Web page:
Violence and the child

The importance of realizing the connections in violence

This post dedicated to Stephanie Chaisson, and all victims of violence.

Two things recently happened in the same week, which may initially seem unrelated, but the parallels were striking to me.

On Monday, March 26th, 2012, a woman was gunned down on the west coast of our province by her estranged husband. While an incident of this nature makes our news coverage and then fades from daily thought, please be assured that this is an ongoing problem in every corner of our province. Nor is she is the first woman to be killed by her spouse here. I am not about to draw a hierarchy of emotional abuse to physical assault to death because while sticks and stones break our bones, words devastate and destroy our souls. While even one child lives with a sinking feeling in their gut in anticipation of their father’s arrival, it’s one too many. This issue has been a part of our awareness and concern for several decades but are things any better?

I think for the most part, we can agree as a culture and society that abuse and violence against women and children is not okay. In a VOCM Question of the day asking “Do you think a greater effort must be made to reduce violence against women in today’s society?” most people agreed. Indeed, the criticism to the question was that it was gendered, and shouldn’t we be concerned about making an effort to reduce violence for men as well? Agreed.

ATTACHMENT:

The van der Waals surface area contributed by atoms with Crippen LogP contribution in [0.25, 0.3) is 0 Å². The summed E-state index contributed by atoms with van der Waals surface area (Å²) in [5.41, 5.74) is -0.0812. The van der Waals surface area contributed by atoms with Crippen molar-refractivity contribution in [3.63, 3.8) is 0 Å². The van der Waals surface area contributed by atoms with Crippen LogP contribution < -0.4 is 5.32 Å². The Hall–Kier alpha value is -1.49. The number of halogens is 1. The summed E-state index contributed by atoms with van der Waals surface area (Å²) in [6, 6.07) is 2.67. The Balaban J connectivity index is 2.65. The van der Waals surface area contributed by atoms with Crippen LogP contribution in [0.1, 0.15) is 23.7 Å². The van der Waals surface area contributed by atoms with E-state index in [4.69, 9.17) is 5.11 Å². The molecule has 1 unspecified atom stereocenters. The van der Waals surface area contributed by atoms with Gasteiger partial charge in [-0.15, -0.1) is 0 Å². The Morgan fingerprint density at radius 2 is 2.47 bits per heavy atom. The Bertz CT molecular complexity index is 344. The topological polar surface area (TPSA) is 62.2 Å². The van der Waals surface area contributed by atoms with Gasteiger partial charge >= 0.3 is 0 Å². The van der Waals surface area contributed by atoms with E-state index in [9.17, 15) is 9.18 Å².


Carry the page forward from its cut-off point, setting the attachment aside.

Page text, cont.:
While even one child lives with a sinking feeling in their gut in anticipation of their father’s arrival, it’s one too many.

Several days later Torquil Campbell appeared for his regular installment of “Rant or Rave” on CBC’s Q with Jian Gomeshi. He was speaking on fighting in hockey. It was a rant.

“I feel traumatized by it, I feel offended by it, I feel sickened by it, and I look at it and think that’s dysfunction, and it’s deviance and there’s children watching this. And it occurs to me that if you let your seven or eight year-old son watch two grown men try to injure each other like that, you might as well take your eight year old daughter to a strip club. You are enforcing every negative stereotype about their gender. You are telling them that violence is a way to solve problems, it’s a way to express yourself and it’s ugly. And it’s got to stop. And it doesn’t have to stop five years from now, it’s got to stop right now. It’s dysfunctional and deviant and this country celebrates it and we need to stop doing that.

Agreed. Bravo Torquil. Good on you for calling a spade a spade.

…what are you telling yourself about why one form of violence is okay and the other is not?

I ask you stop for a minute and think about whether you agree as well. Formulate, think, contemplate and challenge yourself. If you are in any way dismissive of defensive of fighting in hockey, read it again. What if he wasn’t talking about hockey in this rant but instead domestic violence? Is that violence dysfunctional? Do you support that violence in any way? What about bullying or gay bashing? Deviant? If you are in disagreement with Torquil, what are you telling yourself about why one form of violence is okay and the other is not? If we should indeed be making an effort to reduce violence against all members of our society, how can we encourage, support, and hold up fighting within hockey, and indeed any sport?

Jian responded that violence in hockey is not new. Defenders of the sport might say that it’s part of the culture. Indeed. That’s the point. Violence is engrained and accepted in our cultural understandings of men and women.